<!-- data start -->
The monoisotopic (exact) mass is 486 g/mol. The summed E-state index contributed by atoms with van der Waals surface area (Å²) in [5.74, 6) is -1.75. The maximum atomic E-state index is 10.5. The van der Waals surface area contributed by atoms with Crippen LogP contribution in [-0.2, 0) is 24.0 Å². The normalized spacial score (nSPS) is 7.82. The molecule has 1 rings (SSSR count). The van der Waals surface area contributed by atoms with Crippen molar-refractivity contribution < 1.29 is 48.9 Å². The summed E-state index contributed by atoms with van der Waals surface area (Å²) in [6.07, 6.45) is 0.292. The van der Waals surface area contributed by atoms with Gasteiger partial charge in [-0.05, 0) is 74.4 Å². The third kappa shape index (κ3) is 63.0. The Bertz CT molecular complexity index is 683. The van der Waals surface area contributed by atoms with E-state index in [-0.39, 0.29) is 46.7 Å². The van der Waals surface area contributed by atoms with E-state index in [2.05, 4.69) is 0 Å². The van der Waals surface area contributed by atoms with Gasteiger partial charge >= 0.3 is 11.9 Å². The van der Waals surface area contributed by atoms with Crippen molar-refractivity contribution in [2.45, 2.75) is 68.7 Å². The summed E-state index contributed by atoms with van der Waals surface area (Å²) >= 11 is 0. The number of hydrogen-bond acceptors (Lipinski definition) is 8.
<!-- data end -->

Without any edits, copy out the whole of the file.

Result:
The monoisotopic (exact) mass is 486 g/mol. The summed E-state index contributed by atoms with van der Waals surface area (Å²) in [5.74, 6) is -1.75. The maximum atomic E-state index is 10.5. The van der Waals surface area contributed by atoms with Crippen LogP contribution in [-0.2, 0) is 24.0 Å². The normalized spacial score (nSPS) is 7.82. The molecule has 1 rings (SSSR count). The van der Waals surface area contributed by atoms with Crippen molar-refractivity contribution < 1.29 is 48.9 Å². The summed E-state index contributed by atoms with van der Waals surface area (Å²) in [6.07, 6.45) is 0.292. The van der Waals surface area contributed by atoms with Gasteiger partial charge in [-0.05, 0) is 74.4 Å². The third kappa shape index (κ3) is 63.0. The Bertz CT molecular complexity index is 683. The van der Waals surface area contributed by atoms with E-state index in [-0.39, 0.29) is 46.7 Å². The van der Waals surface area contributed by atoms with E-state index in [2.05, 4.69) is 0 Å². The van der Waals surface area contributed by atoms with Gasteiger partial charge >= 0.3 is 11.9 Å². The van der Waals surface area contributed by atoms with Crippen molar-refractivity contribution in [2.45, 2.75) is 68.7 Å². The summed E-state index contributed by atoms with van der Waals surface area (Å²) >= 11 is 0. The number of hydrogen-bond acceptors (Lipinski definition) is 8.